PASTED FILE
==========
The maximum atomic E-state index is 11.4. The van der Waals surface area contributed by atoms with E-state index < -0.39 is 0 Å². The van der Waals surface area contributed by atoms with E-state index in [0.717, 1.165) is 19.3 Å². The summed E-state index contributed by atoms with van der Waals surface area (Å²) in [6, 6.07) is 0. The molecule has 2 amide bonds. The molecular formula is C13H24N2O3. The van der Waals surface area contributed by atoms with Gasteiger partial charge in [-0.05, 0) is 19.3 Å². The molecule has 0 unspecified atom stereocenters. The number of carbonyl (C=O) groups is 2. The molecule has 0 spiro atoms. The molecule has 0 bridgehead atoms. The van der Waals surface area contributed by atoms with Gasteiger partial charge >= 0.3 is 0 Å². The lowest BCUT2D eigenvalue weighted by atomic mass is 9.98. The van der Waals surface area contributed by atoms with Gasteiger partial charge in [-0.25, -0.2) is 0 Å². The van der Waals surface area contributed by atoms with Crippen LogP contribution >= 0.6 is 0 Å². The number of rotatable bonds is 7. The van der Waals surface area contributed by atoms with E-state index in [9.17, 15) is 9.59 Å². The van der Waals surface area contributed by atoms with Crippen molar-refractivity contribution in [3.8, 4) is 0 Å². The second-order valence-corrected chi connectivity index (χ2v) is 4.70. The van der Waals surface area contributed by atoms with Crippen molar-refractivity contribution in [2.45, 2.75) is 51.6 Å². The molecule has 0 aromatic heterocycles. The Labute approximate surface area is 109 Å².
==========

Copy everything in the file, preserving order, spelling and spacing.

The maximum atomic E-state index is 11.4. The van der Waals surface area contributed by atoms with E-state index < -0.39 is 0 Å². The van der Waals surface area contributed by atoms with E-state index in [0.717, 1.165) is 19.3 Å². The summed E-state index contributed by atoms with van der Waals surface area (Å²) in [6, 6.07) is 0. The molecule has 2 amide bonds. The molecular formula is C13H24N2O3. The van der Waals surface area contributed by atoms with Gasteiger partial charge in [-0.05, 0) is 19.3 Å². The molecule has 0 unspecified atom stereocenters. The number of carbonyl (C=O) groups is 2. The molecule has 0 spiro atoms. The molecule has 0 bridgehead atoms. The van der Waals surface area contributed by atoms with Gasteiger partial charge >= 0.3 is 0 Å². The lowest BCUT2D eigenvalue weighted by atomic mass is 9.98. The van der Waals surface area contributed by atoms with Gasteiger partial charge in [-0.25, -0.2) is 0 Å². The van der Waals surface area contributed by atoms with Crippen LogP contribution >= 0.6 is 0 Å². The number of rotatable bonds is 7. The van der Waals surface area contributed by atoms with E-state index in [9.17, 15) is 9.59 Å². The van der Waals surface area contributed by atoms with Crippen molar-refractivity contribution in [3.8, 4) is 0 Å². The second-order valence-corrected chi connectivity index (χ2v) is 4.70. The van der Waals surface area contributed by atoms with Crippen molar-refractivity contribution in [2.45, 2.75) is 51.6 Å². The molecule has 0 aromatic heterocycles. The Labute approximate surface area is 109 Å².